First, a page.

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Center for Historic American Visual Culture (CHAViC)

Fall Conference ~ November 20 & 21, 2015

Moving Pictures: Images Across Media in American Visual and Material Culture to 1900

 

The 2015 CHAViC conference, Moving Pictures: Images Across Media in American Visual and Material Culture to 1900, will be held at AAS on November 20 and 21, 2015. The conference will explore the diversity of uses of the printed image in early America. Speakers will consider imagery found historically in more than one medium in both two- and three-dimensional formats. Papers will be presented from disparate disciplines, including art and architectural history, American studies, material culture studies, literature, history, graphic design, and childhood studies. Presenters will investigate printed scenes reproduced on objects such as transfer-printed ceramics, needlework, children’s toys, daguerreotype cases, and powder horns. They will address, among other issues, racial caricature, violence, making memory, and national identity. Panels will trace the movement of a single image through multiple media formats; examine the intersection between photography and portraiture; and consider the production and circulation of imagery, the transatlantic ovement of images, moving image culture for children, and images associated with place.

Wendy Bellion, associate professor of art history at the University of Delaware, will deliver the keynote address. Bellion is the author of Citizen Spectator: Art, Illusion, and Visual Perception in Early National America (2011), which was awarded the 2014 Charles C. Eldredge Prize for Outstanding Scholarship in American Art by the Smithsonian American Art Museum. Her current book project, What Statues Remember, explores issues of iconoclasm, reenactment, and historical memory in Manhattan from the eighteenth century to the Occupy Wall Street movement.

Friday, November 20
Antiquarian Hall, AAS

1:00-3:00 p.m.
Session 1: Four Images and Their Travels

  • Ross Barrett, Assistant Professor, History of Art and Architecture, Boston University—“A Portrait in Paint, Packaging, and Print: The Cultural Life of Charles Bird King’s ‘Sequoyah’ (1828)”
  • Aston Gonzalez, Assistant Professor, History, Salisbury University—“Flesh Colored Stockings: The Elastic History of Edward Clay’s Racial Caricature”
  • Amy Torbert, Ph.D. Candidate, Art History, University of Delaware—“Making Memory: Translating ‘Bostonians Paying the Excise-Man, or Tarring & Feathering’ Across Media, 1830- 1900”
  • Clay Zuba, Ph.D. Candidate, English, University of Delaware—“Apess’ ‘Eulogy’ and the Moving Image: Painting, Engraving, and Native Visualcy in the Antebellum Transatlantic”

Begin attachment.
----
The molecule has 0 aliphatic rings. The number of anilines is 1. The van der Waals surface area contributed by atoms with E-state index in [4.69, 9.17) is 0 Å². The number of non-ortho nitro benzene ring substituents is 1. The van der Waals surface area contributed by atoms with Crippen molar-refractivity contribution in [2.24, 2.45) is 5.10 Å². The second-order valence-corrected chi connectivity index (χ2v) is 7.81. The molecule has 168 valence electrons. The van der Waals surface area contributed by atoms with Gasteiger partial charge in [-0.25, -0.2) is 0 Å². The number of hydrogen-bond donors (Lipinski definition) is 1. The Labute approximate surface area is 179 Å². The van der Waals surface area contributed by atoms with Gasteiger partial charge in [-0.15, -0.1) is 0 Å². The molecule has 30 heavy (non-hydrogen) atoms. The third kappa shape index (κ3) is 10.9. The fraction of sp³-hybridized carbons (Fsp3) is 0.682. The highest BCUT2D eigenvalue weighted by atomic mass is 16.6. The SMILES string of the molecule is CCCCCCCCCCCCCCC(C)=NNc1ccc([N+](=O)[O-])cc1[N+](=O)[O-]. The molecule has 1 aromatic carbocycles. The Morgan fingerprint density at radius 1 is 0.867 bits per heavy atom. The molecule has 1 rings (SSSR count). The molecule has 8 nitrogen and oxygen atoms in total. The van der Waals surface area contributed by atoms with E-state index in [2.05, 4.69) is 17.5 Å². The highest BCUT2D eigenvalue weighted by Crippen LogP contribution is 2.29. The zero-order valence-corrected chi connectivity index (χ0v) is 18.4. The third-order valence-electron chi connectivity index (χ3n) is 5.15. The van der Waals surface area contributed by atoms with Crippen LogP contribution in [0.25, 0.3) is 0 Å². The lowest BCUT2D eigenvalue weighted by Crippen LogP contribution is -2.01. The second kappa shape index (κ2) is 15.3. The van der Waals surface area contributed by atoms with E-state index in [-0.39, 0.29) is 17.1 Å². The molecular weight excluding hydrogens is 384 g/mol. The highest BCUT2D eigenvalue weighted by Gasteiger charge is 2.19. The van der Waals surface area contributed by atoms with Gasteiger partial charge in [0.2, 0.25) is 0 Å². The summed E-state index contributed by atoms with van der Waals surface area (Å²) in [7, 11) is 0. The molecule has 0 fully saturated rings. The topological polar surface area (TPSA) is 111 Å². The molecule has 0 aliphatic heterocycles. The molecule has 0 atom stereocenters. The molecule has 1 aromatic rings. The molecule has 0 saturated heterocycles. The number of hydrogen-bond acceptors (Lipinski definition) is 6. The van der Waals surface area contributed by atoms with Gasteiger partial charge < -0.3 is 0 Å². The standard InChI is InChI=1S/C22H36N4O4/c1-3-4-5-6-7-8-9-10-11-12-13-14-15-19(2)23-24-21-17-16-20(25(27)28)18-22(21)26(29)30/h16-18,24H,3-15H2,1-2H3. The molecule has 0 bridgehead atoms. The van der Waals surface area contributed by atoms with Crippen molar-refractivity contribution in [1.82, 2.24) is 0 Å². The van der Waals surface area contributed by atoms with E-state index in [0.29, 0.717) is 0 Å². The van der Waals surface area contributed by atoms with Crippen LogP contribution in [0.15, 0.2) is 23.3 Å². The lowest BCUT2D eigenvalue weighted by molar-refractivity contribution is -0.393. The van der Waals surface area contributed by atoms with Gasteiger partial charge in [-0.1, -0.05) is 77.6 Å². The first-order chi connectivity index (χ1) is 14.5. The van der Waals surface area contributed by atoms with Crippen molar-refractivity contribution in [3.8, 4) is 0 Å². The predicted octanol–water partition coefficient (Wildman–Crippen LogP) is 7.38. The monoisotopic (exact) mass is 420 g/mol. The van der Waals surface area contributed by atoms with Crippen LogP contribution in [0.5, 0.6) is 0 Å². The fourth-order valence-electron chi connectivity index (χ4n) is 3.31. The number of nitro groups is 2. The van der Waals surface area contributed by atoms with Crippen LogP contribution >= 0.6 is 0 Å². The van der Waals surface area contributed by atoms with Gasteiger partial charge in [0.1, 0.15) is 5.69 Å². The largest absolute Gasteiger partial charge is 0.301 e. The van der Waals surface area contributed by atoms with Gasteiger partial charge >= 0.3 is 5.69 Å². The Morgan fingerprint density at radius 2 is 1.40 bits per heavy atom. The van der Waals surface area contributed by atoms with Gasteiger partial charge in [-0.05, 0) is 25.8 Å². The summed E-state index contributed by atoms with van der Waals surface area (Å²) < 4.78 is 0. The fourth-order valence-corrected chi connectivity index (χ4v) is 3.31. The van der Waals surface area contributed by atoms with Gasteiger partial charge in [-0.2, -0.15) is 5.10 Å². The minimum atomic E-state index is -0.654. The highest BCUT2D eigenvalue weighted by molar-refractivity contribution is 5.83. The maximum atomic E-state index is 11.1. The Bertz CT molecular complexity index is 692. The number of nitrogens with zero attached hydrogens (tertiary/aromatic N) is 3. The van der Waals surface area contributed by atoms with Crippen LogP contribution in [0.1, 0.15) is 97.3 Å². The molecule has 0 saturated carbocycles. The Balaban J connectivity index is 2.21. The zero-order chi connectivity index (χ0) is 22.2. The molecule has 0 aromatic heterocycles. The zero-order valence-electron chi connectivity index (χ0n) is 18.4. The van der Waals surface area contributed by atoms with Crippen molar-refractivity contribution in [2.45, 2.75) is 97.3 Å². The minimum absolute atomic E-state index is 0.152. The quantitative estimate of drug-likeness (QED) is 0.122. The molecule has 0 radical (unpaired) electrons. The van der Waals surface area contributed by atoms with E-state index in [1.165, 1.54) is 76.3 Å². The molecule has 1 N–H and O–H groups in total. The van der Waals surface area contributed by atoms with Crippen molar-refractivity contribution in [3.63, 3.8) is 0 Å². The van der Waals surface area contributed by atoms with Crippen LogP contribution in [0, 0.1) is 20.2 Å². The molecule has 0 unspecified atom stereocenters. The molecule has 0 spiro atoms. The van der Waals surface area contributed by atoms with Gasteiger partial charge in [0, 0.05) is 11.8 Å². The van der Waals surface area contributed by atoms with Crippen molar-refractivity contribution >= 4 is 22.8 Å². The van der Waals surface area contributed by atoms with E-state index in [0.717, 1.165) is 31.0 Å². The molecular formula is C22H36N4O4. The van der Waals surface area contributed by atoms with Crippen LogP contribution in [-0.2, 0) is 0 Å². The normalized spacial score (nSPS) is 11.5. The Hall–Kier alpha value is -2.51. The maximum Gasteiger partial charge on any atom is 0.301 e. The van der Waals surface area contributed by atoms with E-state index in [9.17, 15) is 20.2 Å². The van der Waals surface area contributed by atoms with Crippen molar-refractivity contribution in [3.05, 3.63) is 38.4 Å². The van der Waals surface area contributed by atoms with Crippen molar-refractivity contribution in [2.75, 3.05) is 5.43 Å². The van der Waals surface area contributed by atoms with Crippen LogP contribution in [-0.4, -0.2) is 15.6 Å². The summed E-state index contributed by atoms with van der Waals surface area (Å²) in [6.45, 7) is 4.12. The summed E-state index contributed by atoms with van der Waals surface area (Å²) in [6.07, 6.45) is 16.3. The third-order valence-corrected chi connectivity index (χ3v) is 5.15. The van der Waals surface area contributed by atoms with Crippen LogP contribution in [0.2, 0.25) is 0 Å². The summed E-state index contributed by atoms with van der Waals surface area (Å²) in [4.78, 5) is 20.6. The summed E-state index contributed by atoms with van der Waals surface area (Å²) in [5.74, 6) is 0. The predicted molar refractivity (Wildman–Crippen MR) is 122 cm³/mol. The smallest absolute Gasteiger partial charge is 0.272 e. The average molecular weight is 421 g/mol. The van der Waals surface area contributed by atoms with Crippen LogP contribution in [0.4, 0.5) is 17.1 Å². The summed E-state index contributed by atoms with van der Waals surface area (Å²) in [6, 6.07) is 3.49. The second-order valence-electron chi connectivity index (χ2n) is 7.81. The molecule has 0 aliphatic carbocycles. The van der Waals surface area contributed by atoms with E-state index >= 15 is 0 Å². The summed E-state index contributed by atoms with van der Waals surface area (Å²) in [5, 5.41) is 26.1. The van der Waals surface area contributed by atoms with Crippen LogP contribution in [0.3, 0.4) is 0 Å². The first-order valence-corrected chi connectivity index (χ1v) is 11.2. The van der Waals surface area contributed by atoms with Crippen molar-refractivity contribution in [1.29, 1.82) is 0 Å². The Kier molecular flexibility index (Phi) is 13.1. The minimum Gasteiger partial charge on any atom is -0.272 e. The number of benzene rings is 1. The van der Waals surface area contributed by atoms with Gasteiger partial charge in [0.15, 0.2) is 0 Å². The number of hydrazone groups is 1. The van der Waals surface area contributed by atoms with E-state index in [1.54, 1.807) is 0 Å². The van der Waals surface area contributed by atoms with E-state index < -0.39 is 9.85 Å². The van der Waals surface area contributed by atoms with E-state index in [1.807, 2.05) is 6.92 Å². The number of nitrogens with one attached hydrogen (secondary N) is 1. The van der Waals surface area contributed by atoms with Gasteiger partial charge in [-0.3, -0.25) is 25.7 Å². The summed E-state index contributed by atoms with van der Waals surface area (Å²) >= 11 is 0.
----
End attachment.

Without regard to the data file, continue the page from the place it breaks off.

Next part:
4:00-5:30 p.m.
Session 2: How to Make a Moving Picture

  • Christopher Allison, Ph.D. Candidate, History of American Civilization, Harvard University— “Cloud of Witnesses: Movement of Religious Bodies in the Goss Centenary ‘Founders and Pioneers of Methodism,’ 1866”
  • Maura Lyons, Professor, Art History, Drake University—“From Printed Page to Projection: Migrating Images in the 1860s”
  • Christina Michelon, Ph.D. Candidate, Art History, University of Minnesota—“Combating Loss with Commemorative Transfer-Printed Ceramics”

5:30 p.m.
Cocktail Reception at the Goddard-Daniel House

7:00 p.m.
Keynote address: Wendy Bellion, Associate Professor of Art History, University of Delaware— “Representing Iconoclasm: Paint, Print, Performance”

Saturday, November 21
Atwater Kent Labs, WPI Campus

9:00-10:30 a.m.
Session 3: The Visual Atlantic World

  • Catherine Holochwost, Assistant Professor, Art History, La Salle University— “Morse, Thorwaldsen, and the Subversive Imagination”
  • Christopher Lukasik, Associate Professor of English and American Studies, Purdue University—“Same Picture, Different Story: Textual Illustration, Transmediality, and R.W. Buss’s ‘Soliciting A Vote’”
  • Kristin Moriah, Ph.D. Candidate, English Program, The Graduate Center/CUNY— “Onkel Tom’s International Travels and Printed Matter”

11:00 a.m.-12:30 p.m.
Session 4: Learning to Look

  • Meredith A. Bak, Assistant Professor, Department of Childhood Studies, Rutgers University—“Moving Picture Books: Multimedia for Children, 1850-1900”
  • Peter Fine, Assistant Professor, Art Department, Graphic Design, University of Wyoming—“Casting Race in Material Form: Stereotypes, Sequential Art and Moving Images”
  • Susan P. Schoelwer, Robert H. Smith Senior Curator, George Washington’s Mount Vernon—“George Washington Goes to School: Lessons in Silk for the New Republic”

12:30-1:45 p.m.
Lunch

1:45-3:15 p.m.
Session 5: Pen, Camera, Stage

  • Justin Clark, Lecturer, History, Pennsylvania State University—“Wandering Mediums: From Spirit Drawing to Photography and Back in the mid-19th Century”
  • Wendy Wick Reaves, Curator Emerita of Prints and Drawings, National Portrait Gallery, Smithsonian—“Translations: Lithographic Portraits in the Daguerreian Age”
  • Autumn Womack, Assistant Professor, English, University of Pittsburgh—“‘A Deplorable Spectacle’: Race, Performance, and Visuality in Lillian Jewett’s Anti-Lynching Lecture Tour”

3:30-5:00 p.m.
Session 6: When Moving Pictures Stand Still

  • Dana E. Byrd, Assistant Professor, History of Art, Bowdoin College—“Picturing the New South for Old New England via Intermediality”
  • William L. Coleman, Postdoctoral Fellow in American Art, Washington University in St. Louis—“An American Country House Abroad: Monte Video and its Afterlives”
  • Louise M. Hancox, Ph.D. Candidate, American History and Visual Culture, University of Arkansas— “‘Imbuing a National Feeling’: History Paintings, Currency and Identity in 19th-Century America”

For further information, please contact Nan Wolverton, nwolverton@mwa.org or Paul Erickson, perickson@mwa.org

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